Biden Transcript Shows President Forgetting About Details Surrounding Son’s Death

By Robert Cunningham, updated on March 12, 2024

In a revealing interview, President Biden's memory lapses come to light, showcasing a vulnerable moment for the leader of the free world.

During an October interview, the New York Post's report about President Biden's confusing moments highlighted his struggles with recalling personal and professional details.

President Joe Biden displayed notable confusion over crucial dates and details during a significant interview with special counsel Robert Hur. Among these lapses was his uncertainty regarding the death date of his son, Beau Biden, and the election year of his predecessor, Donald Trump. Such moments of forgetfulness, including Biden's struggle to recall the term "fax machine" and the agency responsible for handling classified documents after a president or vice president leaves office, have sparked discussions about his cognitive capabilities.

The Emotional Toll of Personal Loss on Public Figures

Biden's inability to remember the exact date of his son Beau's death was one of the more poignant moments of the interview. He asked, "What month did Beau die?" requiring assistance from White House lawyer Rachel Cotton and an unidentified man to correct him that his son died in 2015.

Despite this, Biden later criticized Hur for what he perceived as an inappropriate mention of his son's death, though the transcript shows Biden brought it up unprompted. This interaction underscores public figures' personal challenges and how they intersect with their professional duties. “It was May of 2015,” he was told, reflecting a moment of correction during the interview.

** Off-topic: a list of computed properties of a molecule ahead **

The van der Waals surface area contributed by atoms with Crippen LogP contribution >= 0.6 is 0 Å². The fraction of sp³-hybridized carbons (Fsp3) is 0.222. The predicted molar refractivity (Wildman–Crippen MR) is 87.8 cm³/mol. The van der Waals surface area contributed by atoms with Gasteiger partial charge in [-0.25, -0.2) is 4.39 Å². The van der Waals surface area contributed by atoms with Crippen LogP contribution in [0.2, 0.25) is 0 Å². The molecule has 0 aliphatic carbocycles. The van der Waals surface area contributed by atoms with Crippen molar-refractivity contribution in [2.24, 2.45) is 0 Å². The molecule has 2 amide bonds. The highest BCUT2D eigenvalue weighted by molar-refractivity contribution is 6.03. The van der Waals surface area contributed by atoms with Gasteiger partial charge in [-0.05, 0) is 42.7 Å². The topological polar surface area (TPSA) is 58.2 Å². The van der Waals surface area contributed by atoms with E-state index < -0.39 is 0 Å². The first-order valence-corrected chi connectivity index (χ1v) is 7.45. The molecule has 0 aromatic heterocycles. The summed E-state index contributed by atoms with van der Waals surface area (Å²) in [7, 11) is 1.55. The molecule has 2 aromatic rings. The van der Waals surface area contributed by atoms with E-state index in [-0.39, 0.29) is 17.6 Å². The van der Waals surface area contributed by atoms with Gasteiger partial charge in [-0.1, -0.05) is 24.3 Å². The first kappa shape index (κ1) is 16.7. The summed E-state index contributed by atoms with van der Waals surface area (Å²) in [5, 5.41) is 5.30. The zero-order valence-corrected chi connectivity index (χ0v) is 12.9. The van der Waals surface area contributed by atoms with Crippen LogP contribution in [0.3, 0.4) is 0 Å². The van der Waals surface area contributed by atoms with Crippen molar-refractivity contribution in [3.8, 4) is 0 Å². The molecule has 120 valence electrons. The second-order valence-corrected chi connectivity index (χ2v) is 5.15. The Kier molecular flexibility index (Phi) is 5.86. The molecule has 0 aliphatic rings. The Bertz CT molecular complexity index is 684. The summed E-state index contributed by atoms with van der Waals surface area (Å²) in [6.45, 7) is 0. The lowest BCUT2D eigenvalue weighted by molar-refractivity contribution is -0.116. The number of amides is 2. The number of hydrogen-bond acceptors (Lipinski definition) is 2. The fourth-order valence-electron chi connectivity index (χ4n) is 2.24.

“There’s even some reference that I don’t remember when my son died,” the president expressed his indignation on February 8. “How the hell dare he raise that? Frankly, when I was asked the question, I thought to myself it wasn’t any of their damned business.”

Scrutiny Over the Handling of Classified Information

The heart of the interview with Hur revolved around Biden's handling of classified national security information after leaving the vice presidency.

The transcript revealed Biden's difficulty in recalling which aide had handed off certain files and the name of the agency responsible for taking possession of classified documents. This has led to broader conversations about the procedures for handling sensitive information post-administration and the adequacy of current protocols.

Special Counsel Robert Hur's investigation concluded without recommending charges against President Biden, describing him as a "sympathetic, well-meaning, elderly man with a poor memory." Hur's decision has been met with mixed reactions, highlighting a divide in opinions on accountability and the expectations from high-ranking officials regarding national security.

A Decisive Moment in Public Service and Leadership

Hur prepared remarks defending his decision not to recommend charges against President Biden, emphasizing the necessity of transparency in his decision-making process. "The need to show my work was especially strong here," Hur stated, acknowledging the importance of justifying his conclusions to maintain credibility.

This statement and the broader context of the interview shed light on the complexities of public service, especially when personal challenges intersect with the responsibilities of leadership. Hur also commented on the importance of directly addressing Biden's memory issues, saying, “The evidence and the President himself put his memory squarely at issue.”

Conclusion

The transcript from President Biden's October interview with special counsel Robert Hur has brought to the forefront several instances of confusion and forgetfulness related to personal and professional details. From struggling to remember the death date of his son Beau to misrecalling Donald Trump's election year and even forgetting what a fax machine was called, these moments paint a picture of a leader facing the challenges of aging.

Despite these lapses, Hur's investigation into handling classified information concluded without recommending charges against Biden, a decision Hur felt compelled to explain thoroughly. This story underscores the delicate balance between personal vulnerability and public duty, inviting discussions on the expectations and realities faced by those in the highest offices.

About Robert Cunningham

With years of experience at the forefront of political commentary, Robert Cunningham brings a blend of sharp wit and deep insight to his analysis of American principles at the Capitalism Institute.

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